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Thursday, August 02, 2012

I Love Mail Days

I have "things" from famous people, but none have ever really meant anything. There was an autographed picture of Tommy John, because I went to grade school with his daughter (though the draw of baseball eluded me well into my 20s). I had a long conversation with Warwick Davis, his wife, Lou Ferrigno, and Bill Mumy once at a science fiction convention. They were away from the main thoroughfare and completely riffing on one another. That was entertaining, but again, all this did was reinforce that two-dimensional people on a screen are three-dimensional people, and the ability to rehearse and act is a job like any other. There was no golden light surrounding them. Many years later, I had the opportunity to meet one Captain Lou Albano at a community center in Albany, NY. My brother picked me up, and we were all set to ask him trolling questions about Cyndi Lauper and the Super Mario Bros. Super Show, but when we got within range of the man, all we did was stand in awe and thanked him for years of entertainment. I honestly don't know what happened that day - I think I felt a bad that no one was approaching him, considering (or because of) his portfolio.

Famous people have always had an invisible wall that separates them from the crowd. Sometimes it is hard-earned and deserved. Other times, it is a barrier that we construct for them, or that they imagine is there. (Hell, I'm a pretty big deal on this site.) I think this has lessened somewhat over the past decade or so, as technology has made the world smaller, but allowed it to gain depth. We are all people, and we often feel and think on similar levels about many topics. We don't always agree, but smiling for photo opportunities (or punching a cameraman, as it were) has gone by the wayside in favor of Twitter feeds and the occasional blog update to maintain that bridge between artist and the people who appreciate the artist's work.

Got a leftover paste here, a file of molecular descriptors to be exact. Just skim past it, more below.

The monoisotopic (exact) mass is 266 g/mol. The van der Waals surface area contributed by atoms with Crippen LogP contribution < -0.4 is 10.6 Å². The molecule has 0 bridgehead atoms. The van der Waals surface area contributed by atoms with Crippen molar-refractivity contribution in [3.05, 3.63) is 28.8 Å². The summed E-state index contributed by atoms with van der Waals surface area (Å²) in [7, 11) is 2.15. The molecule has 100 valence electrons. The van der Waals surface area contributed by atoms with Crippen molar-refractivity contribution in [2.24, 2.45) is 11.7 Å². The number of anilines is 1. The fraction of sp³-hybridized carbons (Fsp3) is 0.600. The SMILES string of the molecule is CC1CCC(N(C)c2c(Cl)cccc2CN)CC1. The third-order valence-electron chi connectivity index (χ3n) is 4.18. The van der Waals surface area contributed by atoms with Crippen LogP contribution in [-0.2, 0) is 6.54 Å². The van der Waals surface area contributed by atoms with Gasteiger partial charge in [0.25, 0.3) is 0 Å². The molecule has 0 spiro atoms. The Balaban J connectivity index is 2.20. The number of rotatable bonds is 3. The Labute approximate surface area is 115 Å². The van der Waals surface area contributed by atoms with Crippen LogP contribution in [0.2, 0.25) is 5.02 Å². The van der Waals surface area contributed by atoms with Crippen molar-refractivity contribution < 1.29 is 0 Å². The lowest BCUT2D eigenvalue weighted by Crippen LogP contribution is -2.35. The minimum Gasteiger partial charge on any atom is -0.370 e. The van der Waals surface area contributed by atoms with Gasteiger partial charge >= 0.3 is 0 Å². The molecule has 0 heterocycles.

At TAM 8, I was with my good friend Shane, and we talked with James Randi, Phil Plait, and hung out with Tim Cavanaugh of Reason Magazine, and a few others. These were certainly people to be respected, and who are incredibly smart and accomplished, but they were also willing to engage people in regular one-on-one conversation.

Now I am older - not necessarily more mature, but I've definitely moved along chronologically, despite my best efforts with hot tubs and cars. 

This past year, I was given two gifts from my girlfriend. One was a novella that Judith Tarr wrote for me (there aren't enough exclamation points to go here) about Charlemagne's horse, Tencendur. This was a winter present, and an incredible take on the unseen world that influences historical events.


The second was a birthday gift. This was also from Judith Tarr, and concerned itself with the eternal bond of Anubis and Bastet, and what they are doing these days.


Full disclosure: I asked for this story based on two plush friends who live with us. The story is (I think) a very accurate depiction of what these two might do when no one is watching. It would make an excellent illustrated story, and has become the preferred "out loud" bedtime reading in this house.
Ancient, fierce, and imposing powers from a bygone civilization!
I don't know where I was initially going with this, because I've been bouncing up and down (I've grown up, you see) because Judith Tarr wrote stories FOR ME! 

OH! I remember why I wrote this! Because I'm really excited and happy and wanted to brag!

Also, if you haven't read any of her books, you should go and do so. NOW! I have never witnessed history become so palpable in books before, nor have I read books where magic, science fiction, and the worlds in which they exist make so much sense. There is careful planning put into her worlds, and our own (when she pulls back the veil on the forces and beings working behind what is written about in the history books.

I can see where this is headed, so rather than make you scroll through miles of text about how awesome Judy is, I will paraphrase my above statement: GO READ SOME JUDITH TARR BOOKS!


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christine said...
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